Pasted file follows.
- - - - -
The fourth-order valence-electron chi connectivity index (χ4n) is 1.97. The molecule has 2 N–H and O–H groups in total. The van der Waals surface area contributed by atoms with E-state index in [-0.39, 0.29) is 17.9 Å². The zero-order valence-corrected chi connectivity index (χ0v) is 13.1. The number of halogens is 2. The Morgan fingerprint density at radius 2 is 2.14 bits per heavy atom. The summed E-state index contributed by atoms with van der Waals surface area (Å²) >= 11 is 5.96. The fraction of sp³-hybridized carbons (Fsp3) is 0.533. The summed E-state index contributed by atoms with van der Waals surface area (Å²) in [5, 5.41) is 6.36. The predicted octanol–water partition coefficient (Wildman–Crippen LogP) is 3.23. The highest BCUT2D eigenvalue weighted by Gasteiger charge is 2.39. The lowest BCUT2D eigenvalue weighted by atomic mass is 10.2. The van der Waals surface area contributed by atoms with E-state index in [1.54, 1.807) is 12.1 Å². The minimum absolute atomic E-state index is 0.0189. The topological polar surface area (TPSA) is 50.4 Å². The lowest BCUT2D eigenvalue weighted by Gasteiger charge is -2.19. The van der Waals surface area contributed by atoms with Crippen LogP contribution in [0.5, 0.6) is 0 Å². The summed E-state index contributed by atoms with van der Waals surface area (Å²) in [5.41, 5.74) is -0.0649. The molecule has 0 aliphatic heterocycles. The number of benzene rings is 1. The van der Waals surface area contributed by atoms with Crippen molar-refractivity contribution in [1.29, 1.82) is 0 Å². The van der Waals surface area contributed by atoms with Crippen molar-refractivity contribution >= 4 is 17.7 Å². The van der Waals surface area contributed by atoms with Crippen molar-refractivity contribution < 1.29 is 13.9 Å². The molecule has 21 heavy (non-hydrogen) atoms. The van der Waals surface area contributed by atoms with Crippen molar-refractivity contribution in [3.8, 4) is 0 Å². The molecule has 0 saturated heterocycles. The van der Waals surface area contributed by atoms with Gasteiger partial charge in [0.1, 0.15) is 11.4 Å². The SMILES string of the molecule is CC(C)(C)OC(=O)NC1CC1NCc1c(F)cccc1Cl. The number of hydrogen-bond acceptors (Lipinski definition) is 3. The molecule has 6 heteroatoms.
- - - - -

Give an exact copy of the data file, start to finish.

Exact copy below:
The fourth-order valence-electron chi connectivity index (χ4n) is 1.97. The molecule has 2 N–H and O–H groups in total. The van der Waals surface area contributed by atoms with E-state index in [-0.39, 0.29) is 17.9 Å². The zero-order valence-corrected chi connectivity index (χ0v) is 13.1. The number of halogens is 2. The Morgan fingerprint density at radius 2 is 2.14 bits per heavy atom. The summed E-state index contributed by atoms with van der Waals surface area (Å²) >= 11 is 5.96. The fraction of sp³-hybridized carbons (Fsp3) is 0.533. The summed E-state index contributed by atoms with van der Waals surface area (Å²) in [5, 5.41) is 6.36. The predicted octanol–water partition coefficient (Wildman–Crippen LogP) is 3.23. The highest BCUT2D eigenvalue weighted by Gasteiger charge is 2.39. The lowest BCUT2D eigenvalue weighted by atomic mass is 10.2. The van der Waals surface area contributed by atoms with E-state index in [1.54, 1.807) is 12.1 Å². The minimum absolute atomic E-state index is 0.0189. The topological polar surface area (TPSA) is 50.4 Å². The lowest BCUT2D eigenvalue weighted by Gasteiger charge is -2.19. The van der Waals surface area contributed by atoms with Crippen LogP contribution in [0.5, 0.6) is 0 Å². The summed E-state index contributed by atoms with van der Waals surface area (Å²) in [5.41, 5.74) is -0.0649. The molecule has 0 aliphatic heterocycles. The number of benzene rings is 1. The van der Waals surface area contributed by atoms with Crippen molar-refractivity contribution in [1.29, 1.82) is 0 Å². The van der Waals surface area contributed by atoms with Crippen molar-refractivity contribution >= 4 is 17.7 Å². The van der Waals surface area contributed by atoms with Crippen molar-refractivity contribution < 1.29 is 13.9 Å². The molecule has 21 heavy (non-hydrogen) atoms. The van der Waals surface area contributed by atoms with Crippen molar-refractivity contribution in [3.8, 4) is 0 Å². The molecule has 0 saturated heterocycles. The van der Waals surface area contributed by atoms with Gasteiger partial charge in [0.1, 0.15) is 11.4 Å². The SMILES string of the molecule is CC(C)(C)OC(=O)NC1CC1NCc1c(F)cccc1Cl. The number of hydrogen-bond acceptors (Lipinski definition) is 3. The molecule has 6 heteroatoms.